RELEASED: September 1988
AVAILABLE ON: NES
Track & Field II was actually the fourth game in the Track & Field series, and it came out exclusively on the Nintendo Entertainment System in 1988. The game boasted with some of the most enhanced graphics seen at those times, and with a cavalcade of 15, somewhat unorthodox events, of which only two were part of the original arcade version of the first game. The game was one of my favourite NES games back in the day the old box was in the spotlight, but after all these years, I think it was the untypical nature of the events and the graphics that hit the right spot. I know there are people out there who consider this button mashfest a milestone in the history of sports games, and it does have its shiny spots, but in general, Track & Field II has seemingly outlived its usefulness on my account, whereas the first game still manages to satisfy every time I take it for a spin.
Harder, faster, and with deadly precision
|The iconic arrival sequence.|
The game looks great, for the fourth and final time. The music is also quite inspirational stuff, with a genuine atmosphere. It's funny that now that the game looks and sounds better, it plays out worse. In the case of some specific events, a lot, lot worse.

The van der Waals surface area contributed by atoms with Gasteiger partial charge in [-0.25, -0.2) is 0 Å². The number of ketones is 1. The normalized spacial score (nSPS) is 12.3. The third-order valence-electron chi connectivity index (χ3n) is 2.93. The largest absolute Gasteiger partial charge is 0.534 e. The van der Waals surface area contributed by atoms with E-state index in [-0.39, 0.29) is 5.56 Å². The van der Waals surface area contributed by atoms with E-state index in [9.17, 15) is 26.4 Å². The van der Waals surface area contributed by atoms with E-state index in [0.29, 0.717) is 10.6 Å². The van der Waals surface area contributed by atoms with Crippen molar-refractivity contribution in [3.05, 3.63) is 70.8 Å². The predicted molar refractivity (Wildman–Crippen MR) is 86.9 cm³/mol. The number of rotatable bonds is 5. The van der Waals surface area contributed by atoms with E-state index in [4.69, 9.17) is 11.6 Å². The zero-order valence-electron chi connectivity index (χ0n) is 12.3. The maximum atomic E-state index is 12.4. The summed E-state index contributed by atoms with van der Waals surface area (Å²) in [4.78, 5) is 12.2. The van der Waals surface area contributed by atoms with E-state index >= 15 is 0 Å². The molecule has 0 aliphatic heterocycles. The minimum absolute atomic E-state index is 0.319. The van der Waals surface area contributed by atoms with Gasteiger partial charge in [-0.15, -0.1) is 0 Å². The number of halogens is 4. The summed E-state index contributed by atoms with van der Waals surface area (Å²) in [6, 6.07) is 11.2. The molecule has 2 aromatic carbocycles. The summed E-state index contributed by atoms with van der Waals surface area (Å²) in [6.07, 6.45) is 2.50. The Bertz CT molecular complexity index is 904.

|Fencing. Not as tactical as it would first seem.|
There are surprisingly few events that consist of raping the A button, and even in those events, it's not enough: you have to MURDER it. Gaining anything near to maximum speed is almost impossible with a regular controller, or without the Speedboard (there's actually a game that makes that piece of junk useful?!), and an event like Triple Jump demands ultra-high precision with the jumps for you to just qualify that simply isn't fun anymore. Finally, the track for you to run in that specific event is way too long. Pole Vault is another nightmare of an event in the same vein.
|I used to break world records at Triple Jump. Now |
simply qualifying is a pain. What gives?
Although there's a feeling of accomplishment every time you pass a day at the races with flying colours, the game is just way too hard and strange to enjoy. It certainly left its mark on me back in the day, and I still have that mark, but I wished that a couple of decades later, it would've left a couple of new ones besides wounds. I'll always silently nod to Track & Field II as one of the best-looking 8-bit presentations, but it's not the classic game I remembered it to be.
+ It looks and sounds great
+ There are a few events from all sides of the cube I honestly enjoy
+ The feeling of accomplishment
+ The very welcome, albeit limited, password system
- It's strange; the choices for events are mostly very odd
- It's unforgiving; succeeding demands perfect precision and maximum speed, which is all but unobtainable
- The events are not only strange, but there are a lot of simply unplayable ones such as the age-old scourge called Hammer Throw
< 6.4 >